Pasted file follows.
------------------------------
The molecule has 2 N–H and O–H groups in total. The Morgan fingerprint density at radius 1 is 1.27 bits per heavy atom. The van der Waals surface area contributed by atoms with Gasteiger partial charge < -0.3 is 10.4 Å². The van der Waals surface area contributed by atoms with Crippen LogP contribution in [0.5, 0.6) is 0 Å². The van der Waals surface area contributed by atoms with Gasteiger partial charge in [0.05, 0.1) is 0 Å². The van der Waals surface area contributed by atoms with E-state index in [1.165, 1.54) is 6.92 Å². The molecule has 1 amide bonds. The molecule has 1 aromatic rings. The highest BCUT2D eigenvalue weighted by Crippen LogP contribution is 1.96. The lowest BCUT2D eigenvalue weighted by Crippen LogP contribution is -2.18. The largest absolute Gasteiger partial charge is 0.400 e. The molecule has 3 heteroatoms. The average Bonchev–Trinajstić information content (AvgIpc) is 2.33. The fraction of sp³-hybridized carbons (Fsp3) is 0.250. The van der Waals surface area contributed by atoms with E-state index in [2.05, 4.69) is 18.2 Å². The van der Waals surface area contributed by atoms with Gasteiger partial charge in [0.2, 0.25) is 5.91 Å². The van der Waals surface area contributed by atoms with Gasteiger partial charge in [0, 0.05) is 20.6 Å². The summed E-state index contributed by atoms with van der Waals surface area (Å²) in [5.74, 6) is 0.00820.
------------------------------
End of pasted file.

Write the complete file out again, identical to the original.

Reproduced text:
The molecule has 2 N–H and O–H groups in total. The Morgan fingerprint density at radius 1 is 1.27 bits per heavy atom. The van der Waals surface area contributed by atoms with Gasteiger partial charge < -0.3 is 10.4 Å². The van der Waals surface area contributed by atoms with Crippen LogP contribution in [0.5, 0.6) is 0 Å². The van der Waals surface area contributed by atoms with Gasteiger partial charge in [0.05, 0.1) is 0 Å². The van der Waals surface area contributed by atoms with E-state index in [1.165, 1.54) is 6.92 Å². The molecule has 1 amide bonds. The molecule has 1 aromatic rings. The highest BCUT2D eigenvalue weighted by Crippen LogP contribution is 1.96. The lowest BCUT2D eigenvalue weighted by Crippen LogP contribution is -2.18. The largest absolute Gasteiger partial charge is 0.400 e. The molecule has 3 heteroatoms. The average Bonchev–Trinajstić information content (AvgIpc) is 2.33. The fraction of sp³-hybridized carbons (Fsp3) is 0.250. The van der Waals surface area contributed by atoms with E-state index in [2.05, 4.69) is 18.2 Å². The van der Waals surface area contributed by atoms with Gasteiger partial charge in [0.2, 0.25) is 5.91 Å². The van der Waals surface area contributed by atoms with Gasteiger partial charge in [0, 0.05) is 20.6 Å². The summed E-state index contributed by atoms with van der Waals surface area (Å²) in [5.74, 6) is 0.00820.